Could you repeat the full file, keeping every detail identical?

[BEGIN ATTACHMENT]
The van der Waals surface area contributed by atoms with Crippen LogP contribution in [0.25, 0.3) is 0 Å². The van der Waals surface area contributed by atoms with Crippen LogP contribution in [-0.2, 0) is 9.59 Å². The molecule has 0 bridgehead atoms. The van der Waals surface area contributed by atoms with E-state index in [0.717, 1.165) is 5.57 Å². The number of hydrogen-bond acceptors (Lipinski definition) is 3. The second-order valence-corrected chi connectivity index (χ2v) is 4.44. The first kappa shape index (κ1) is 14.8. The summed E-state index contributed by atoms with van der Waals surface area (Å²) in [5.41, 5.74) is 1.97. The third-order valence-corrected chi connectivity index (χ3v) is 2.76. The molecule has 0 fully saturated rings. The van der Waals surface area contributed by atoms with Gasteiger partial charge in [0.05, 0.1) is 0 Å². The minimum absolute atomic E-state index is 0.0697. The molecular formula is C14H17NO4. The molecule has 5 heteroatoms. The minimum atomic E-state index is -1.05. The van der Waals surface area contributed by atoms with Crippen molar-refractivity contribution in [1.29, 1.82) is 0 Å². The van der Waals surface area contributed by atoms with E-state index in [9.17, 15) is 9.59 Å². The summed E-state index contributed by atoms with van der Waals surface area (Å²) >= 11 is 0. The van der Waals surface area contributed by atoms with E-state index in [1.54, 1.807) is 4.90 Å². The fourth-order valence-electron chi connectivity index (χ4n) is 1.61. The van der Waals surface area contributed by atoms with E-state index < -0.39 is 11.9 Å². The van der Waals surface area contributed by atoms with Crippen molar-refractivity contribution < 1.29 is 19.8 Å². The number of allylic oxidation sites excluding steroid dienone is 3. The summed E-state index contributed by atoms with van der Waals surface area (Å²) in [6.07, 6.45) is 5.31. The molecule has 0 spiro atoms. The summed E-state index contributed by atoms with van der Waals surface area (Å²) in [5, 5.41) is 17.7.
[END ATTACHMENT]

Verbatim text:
The van der Waals surface area contributed by atoms with Crippen LogP contribution in [0.25, 0.3) is 0 Å². The van der Waals surface area contributed by atoms with Crippen LogP contribution in [-0.2, 0) is 9.59 Å². The molecule has 0 bridgehead atoms. The van der Waals surface area contributed by atoms with E-state index in [0.717, 1.165) is 5.57 Å². The number of hydrogen-bond acceptors (Lipinski definition) is 3. The second-order valence-corrected chi connectivity index (χ2v) is 4.44. The first kappa shape index (κ1) is 14.8. The summed E-state index contributed by atoms with van der Waals surface area (Å²) in [5.41, 5.74) is 1.97. The third-order valence-corrected chi connectivity index (χ3v) is 2.76. The molecule has 0 fully saturated rings. The van der Waals surface area contributed by atoms with Gasteiger partial charge in [0.05, 0.1) is 0 Å². The minimum absolute atomic E-state index is 0.0697. The molecular formula is C14H17NO4. The molecule has 5 heteroatoms. The minimum atomic E-state index is -1.05. The van der Waals surface area contributed by atoms with Crippen molar-refractivity contribution in [1.29, 1.82) is 0 Å². The van der Waals surface area contributed by atoms with E-state index in [9.17, 15) is 9.59 Å². The summed E-state index contributed by atoms with van der Waals surface area (Å²) >= 11 is 0. The van der Waals surface area contributed by atoms with E-state index in [1.54, 1.807) is 4.90 Å². The fourth-order valence-electron chi connectivity index (χ4n) is 1.61. The van der Waals surface area contributed by atoms with E-state index < -0.39 is 11.9 Å². The van der Waals surface area contributed by atoms with Crippen molar-refractivity contribution < 1.29 is 19.8 Å². The number of allylic oxidation sites excluding steroid dienone is 3. The summed E-state index contributed by atoms with van der Waals surface area (Å²) in [6.07, 6.45) is 5.31. The molecule has 0 spiro atoms. The summed E-state index contributed by atoms with van der Waals surface area (Å²) in [5, 5.41) is 17.7.